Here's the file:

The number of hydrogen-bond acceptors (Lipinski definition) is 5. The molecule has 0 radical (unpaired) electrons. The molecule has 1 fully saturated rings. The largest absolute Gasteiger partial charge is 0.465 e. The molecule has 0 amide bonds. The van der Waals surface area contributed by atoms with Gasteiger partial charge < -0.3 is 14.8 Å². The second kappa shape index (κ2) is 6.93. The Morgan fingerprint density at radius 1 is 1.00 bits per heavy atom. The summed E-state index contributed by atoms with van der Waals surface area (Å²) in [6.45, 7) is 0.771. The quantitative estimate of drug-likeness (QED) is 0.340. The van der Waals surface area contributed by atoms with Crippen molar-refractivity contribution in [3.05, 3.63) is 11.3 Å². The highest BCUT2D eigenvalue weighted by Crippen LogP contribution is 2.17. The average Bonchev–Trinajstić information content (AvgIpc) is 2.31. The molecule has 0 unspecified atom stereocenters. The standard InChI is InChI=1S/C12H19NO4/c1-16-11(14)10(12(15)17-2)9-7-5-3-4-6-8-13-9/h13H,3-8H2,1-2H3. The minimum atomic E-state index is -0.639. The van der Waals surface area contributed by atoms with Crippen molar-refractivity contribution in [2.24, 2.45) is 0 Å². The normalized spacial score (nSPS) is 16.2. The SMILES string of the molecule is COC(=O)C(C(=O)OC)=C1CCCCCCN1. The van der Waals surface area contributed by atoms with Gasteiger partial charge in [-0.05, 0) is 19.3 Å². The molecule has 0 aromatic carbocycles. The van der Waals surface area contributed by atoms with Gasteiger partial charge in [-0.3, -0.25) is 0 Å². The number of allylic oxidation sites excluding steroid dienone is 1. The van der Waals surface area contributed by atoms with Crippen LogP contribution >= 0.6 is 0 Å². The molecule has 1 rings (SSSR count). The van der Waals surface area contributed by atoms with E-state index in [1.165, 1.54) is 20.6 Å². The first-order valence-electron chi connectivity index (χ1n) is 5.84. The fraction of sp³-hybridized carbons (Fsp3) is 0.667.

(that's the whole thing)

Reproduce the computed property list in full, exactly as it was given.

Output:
The number of hydrogen-bond acceptors (Lipinski definition) is 5. The molecule has 0 radical (unpaired) electrons. The molecule has 1 fully saturated rings. The largest absolute Gasteiger partial charge is 0.465 e. The molecule has 0 amide bonds. The van der Waals surface area contributed by atoms with Gasteiger partial charge < -0.3 is 14.8 Å². The second kappa shape index (κ2) is 6.93. The Morgan fingerprint density at radius 1 is 1.00 bits per heavy atom. The summed E-state index contributed by atoms with van der Waals surface area (Å²) in [6.45, 7) is 0.771. The quantitative estimate of drug-likeness (QED) is 0.340. The van der Waals surface area contributed by atoms with Crippen molar-refractivity contribution in [3.05, 3.63) is 11.3 Å². The highest BCUT2D eigenvalue weighted by Crippen LogP contribution is 2.17. The average Bonchev–Trinajstić information content (AvgIpc) is 2.31. The molecule has 0 unspecified atom stereocenters. The standard InChI is InChI=1S/C12H19NO4/c1-16-11(14)10(12(15)17-2)9-7-5-3-4-6-8-13-9/h13H,3-8H2,1-2H3. The minimum atomic E-state index is -0.639. The van der Waals surface area contributed by atoms with Crippen molar-refractivity contribution in [2.24, 2.45) is 0 Å². The normalized spacial score (nSPS) is 16.2. The SMILES string of the molecule is COC(=O)C(C(=O)OC)=C1CCCCCCN1. The van der Waals surface area contributed by atoms with Gasteiger partial charge in [-0.05, 0) is 19.3 Å². The molecule has 0 aromatic carbocycles. The van der Waals surface area contributed by atoms with Gasteiger partial charge in [-0.3, -0.25) is 0 Å². The number of allylic oxidation sites excluding steroid dienone is 1. The van der Waals surface area contributed by atoms with Crippen LogP contribution >= 0.6 is 0 Å². The molecule has 1 rings (SSSR count). The van der Waals surface area contributed by atoms with E-state index in [1.165, 1.54) is 20.6 Å². The first-order valence-electron chi connectivity index (χ1n) is 5.84. The fraction of sp³-hybridized carbons (Fsp3) is 0.667.